Though the future of physical music ownership remains blurry, there’s still something to be said for a perfectly fitting album cover. In fact, even in this profoundly digital age of consumption—I’ve only ever owned one physical record—, I’m still, more often than not, first drawn into a record based on what I see. And while there are many fine examples from recent history of an album’s artwork giving you a taste of what’s to come from a record, I contend that one man’s catalog still stands head and shoulders above the rest in this pursuit. I’m talking, of course, about Vince Guaraldi.
Although Guaraldi’s legacy is inextricably tied to the Peanuts series, his solo work is remarkably influential. An innovator in the Northern California jazz scene of the 60’s, Guaraldi crossed paths with all the greats of his time (and, interestingly enough, worked with Jerry Garcia). An anecdote from his biography Vince Guaraldi at the Piano relays a night in which Miles Davis, apparently a great admirer of Guaraldi’s, got sick of their chit-chat and said, “Hey, I didn't come here to talk to you, motherfucker; I came to hear you play. So go play”. And who could overlook the late pianist’s place in the American Christmas canon?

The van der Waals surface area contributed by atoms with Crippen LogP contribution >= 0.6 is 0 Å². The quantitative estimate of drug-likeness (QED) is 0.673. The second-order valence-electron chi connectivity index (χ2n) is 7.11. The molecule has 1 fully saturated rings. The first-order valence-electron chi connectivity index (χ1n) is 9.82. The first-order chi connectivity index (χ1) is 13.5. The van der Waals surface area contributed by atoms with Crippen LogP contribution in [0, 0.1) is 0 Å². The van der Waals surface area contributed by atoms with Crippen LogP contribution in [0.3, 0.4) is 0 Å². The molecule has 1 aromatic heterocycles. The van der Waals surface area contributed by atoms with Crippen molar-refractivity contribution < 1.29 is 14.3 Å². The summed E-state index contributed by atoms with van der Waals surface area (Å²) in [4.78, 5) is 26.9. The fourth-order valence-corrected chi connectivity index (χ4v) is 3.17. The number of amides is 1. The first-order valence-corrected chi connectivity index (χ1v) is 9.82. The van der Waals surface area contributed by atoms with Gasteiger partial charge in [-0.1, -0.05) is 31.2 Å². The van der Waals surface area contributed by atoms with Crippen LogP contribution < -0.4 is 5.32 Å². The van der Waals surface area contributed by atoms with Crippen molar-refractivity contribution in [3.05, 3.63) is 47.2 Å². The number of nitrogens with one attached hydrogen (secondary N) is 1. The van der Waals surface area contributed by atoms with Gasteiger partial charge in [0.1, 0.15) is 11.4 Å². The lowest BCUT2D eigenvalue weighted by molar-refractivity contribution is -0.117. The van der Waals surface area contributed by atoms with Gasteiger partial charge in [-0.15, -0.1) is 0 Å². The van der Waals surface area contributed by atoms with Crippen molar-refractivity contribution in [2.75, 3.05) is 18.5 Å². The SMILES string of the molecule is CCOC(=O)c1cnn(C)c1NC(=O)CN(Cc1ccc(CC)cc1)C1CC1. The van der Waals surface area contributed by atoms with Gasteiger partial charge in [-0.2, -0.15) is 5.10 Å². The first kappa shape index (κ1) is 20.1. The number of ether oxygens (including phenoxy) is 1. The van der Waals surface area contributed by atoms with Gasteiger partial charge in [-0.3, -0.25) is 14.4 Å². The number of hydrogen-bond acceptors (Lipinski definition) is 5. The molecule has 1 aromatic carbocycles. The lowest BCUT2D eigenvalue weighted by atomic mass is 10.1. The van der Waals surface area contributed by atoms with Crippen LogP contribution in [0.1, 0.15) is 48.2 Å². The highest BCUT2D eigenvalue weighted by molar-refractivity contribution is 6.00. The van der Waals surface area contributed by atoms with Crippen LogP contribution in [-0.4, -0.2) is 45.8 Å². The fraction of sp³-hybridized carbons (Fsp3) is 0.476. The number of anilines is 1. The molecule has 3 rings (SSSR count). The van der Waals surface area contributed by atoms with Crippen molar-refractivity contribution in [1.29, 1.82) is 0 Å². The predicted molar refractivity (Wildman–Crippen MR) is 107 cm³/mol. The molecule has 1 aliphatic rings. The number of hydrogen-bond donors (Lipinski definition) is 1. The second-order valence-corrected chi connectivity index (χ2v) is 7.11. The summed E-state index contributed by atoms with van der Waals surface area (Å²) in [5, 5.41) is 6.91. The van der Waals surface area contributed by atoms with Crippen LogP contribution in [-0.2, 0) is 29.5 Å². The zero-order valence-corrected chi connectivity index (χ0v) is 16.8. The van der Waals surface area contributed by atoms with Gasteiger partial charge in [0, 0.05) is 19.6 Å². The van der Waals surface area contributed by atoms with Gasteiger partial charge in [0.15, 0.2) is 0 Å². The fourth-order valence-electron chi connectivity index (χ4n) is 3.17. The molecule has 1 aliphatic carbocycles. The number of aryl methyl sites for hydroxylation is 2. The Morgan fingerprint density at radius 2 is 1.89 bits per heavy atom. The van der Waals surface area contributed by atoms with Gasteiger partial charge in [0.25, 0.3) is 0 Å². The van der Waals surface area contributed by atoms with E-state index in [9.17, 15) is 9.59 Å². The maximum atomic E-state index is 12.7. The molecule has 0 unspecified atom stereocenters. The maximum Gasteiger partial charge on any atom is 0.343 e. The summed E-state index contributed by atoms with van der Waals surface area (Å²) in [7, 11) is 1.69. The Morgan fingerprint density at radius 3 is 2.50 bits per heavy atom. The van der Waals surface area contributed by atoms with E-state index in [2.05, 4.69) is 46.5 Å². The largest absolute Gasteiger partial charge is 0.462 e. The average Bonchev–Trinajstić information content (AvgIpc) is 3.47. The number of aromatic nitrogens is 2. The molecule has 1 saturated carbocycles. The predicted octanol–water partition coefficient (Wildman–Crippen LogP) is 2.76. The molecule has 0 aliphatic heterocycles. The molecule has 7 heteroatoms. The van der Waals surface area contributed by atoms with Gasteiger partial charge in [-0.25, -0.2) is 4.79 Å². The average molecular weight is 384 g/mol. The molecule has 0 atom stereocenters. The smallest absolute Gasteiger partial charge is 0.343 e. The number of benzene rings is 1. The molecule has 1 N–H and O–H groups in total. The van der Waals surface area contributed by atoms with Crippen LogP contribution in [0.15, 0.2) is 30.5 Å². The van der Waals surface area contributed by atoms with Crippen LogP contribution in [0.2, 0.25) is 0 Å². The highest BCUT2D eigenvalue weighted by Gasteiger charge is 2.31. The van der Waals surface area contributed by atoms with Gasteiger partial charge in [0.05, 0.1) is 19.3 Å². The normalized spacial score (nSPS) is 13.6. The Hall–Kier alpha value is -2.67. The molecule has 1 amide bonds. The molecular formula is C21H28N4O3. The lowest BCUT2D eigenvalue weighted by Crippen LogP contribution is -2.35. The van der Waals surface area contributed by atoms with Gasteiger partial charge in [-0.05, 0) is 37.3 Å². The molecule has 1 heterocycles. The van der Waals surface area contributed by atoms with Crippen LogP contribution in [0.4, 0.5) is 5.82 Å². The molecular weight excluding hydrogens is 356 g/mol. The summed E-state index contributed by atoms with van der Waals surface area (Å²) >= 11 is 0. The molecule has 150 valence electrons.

Yet all of this only tells part of the story. Alongside his form of most agreeable bossa standards comes a collection of outstanding album artwork, at once soothing and reassuring. Take, for example, the accompanying image to 1989’s Greatest Hits compilation. It’s a solo picture of the pianist, handle-bar mustache protruding, standing with his arms crossed in front of a backdrop of wood paneling and baby blue. Perfect! I’m feeling at ease already. Then comes his work with the Brazilian guitarist Bola Sete, from which we see Vince and Bola chilling out, a knowing glance that hey, we’re really onto something here gracing each of their faces.
The font seems to be, today, often-recreated, yet to no effect as great as here. It’s all so delightfully retro, knowingly cool, and, most importantly, without a pinch of self-seriousness. Other efforts, from 1964’s Jazz Impressions to The Latin Side of Vince Guaraldi, impart a similar whimsy. Long live Vince.